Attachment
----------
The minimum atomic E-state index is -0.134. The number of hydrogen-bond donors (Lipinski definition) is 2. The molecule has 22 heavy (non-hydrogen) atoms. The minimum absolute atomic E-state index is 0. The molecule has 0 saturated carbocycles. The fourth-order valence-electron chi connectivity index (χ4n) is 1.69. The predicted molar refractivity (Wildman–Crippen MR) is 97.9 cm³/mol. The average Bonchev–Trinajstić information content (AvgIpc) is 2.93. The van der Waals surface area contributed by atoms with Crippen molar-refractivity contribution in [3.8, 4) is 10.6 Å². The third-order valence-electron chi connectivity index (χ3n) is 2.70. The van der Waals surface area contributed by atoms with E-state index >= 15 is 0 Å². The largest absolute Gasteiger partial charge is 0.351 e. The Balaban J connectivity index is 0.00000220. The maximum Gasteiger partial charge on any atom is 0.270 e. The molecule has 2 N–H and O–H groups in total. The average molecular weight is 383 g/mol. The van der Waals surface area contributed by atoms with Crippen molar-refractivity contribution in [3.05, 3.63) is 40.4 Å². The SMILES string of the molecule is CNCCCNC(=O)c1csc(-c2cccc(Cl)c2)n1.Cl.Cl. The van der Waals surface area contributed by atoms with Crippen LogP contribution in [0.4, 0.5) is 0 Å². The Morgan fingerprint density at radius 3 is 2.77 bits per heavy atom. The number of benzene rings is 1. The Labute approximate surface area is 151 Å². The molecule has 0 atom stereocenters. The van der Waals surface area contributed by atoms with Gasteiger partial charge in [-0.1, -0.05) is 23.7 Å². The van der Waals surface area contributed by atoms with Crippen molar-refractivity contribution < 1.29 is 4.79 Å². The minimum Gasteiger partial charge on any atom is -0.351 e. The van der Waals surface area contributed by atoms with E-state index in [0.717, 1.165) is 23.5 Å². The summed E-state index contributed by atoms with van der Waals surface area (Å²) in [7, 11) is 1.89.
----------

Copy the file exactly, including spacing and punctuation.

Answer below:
The minimum atomic E-state index is -0.134. The number of hydrogen-bond donors (Lipinski definition) is 2. The molecule has 22 heavy (non-hydrogen) atoms. The minimum absolute atomic E-state index is 0. The molecule has 0 saturated carbocycles. The fourth-order valence-electron chi connectivity index (χ4n) is 1.69. The predicted molar refractivity (Wildman–Crippen MR) is 97.9 cm³/mol. The average Bonchev–Trinajstić information content (AvgIpc) is 2.93. The van der Waals surface area contributed by atoms with Crippen molar-refractivity contribution in [3.8, 4) is 10.6 Å². The third-order valence-electron chi connectivity index (χ3n) is 2.70. The van der Waals surface area contributed by atoms with E-state index >= 15 is 0 Å². The largest absolute Gasteiger partial charge is 0.351 e. The Balaban J connectivity index is 0.00000220. The maximum Gasteiger partial charge on any atom is 0.270 e. The molecule has 2 N–H and O–H groups in total. The average molecular weight is 383 g/mol. The van der Waals surface area contributed by atoms with Crippen molar-refractivity contribution in [3.05, 3.63) is 40.4 Å². The SMILES string of the molecule is CNCCCNC(=O)c1csc(-c2cccc(Cl)c2)n1.Cl.Cl. The van der Waals surface area contributed by atoms with Crippen LogP contribution in [0.4, 0.5) is 0 Å². The Morgan fingerprint density at radius 3 is 2.77 bits per heavy atom. The number of benzene rings is 1. The Labute approximate surface area is 151 Å². The molecule has 0 atom stereocenters. The van der Waals surface area contributed by atoms with Gasteiger partial charge in [-0.1, -0.05) is 23.7 Å². The van der Waals surface area contributed by atoms with Crippen molar-refractivity contribution < 1.29 is 4.79 Å². The minimum Gasteiger partial charge on any atom is -0.351 e. The van der Waals surface area contributed by atoms with E-state index in [0.717, 1.165) is 23.5 Å². The summed E-state index contributed by atoms with van der Waals surface area (Å²) in [7, 11) is 1.89.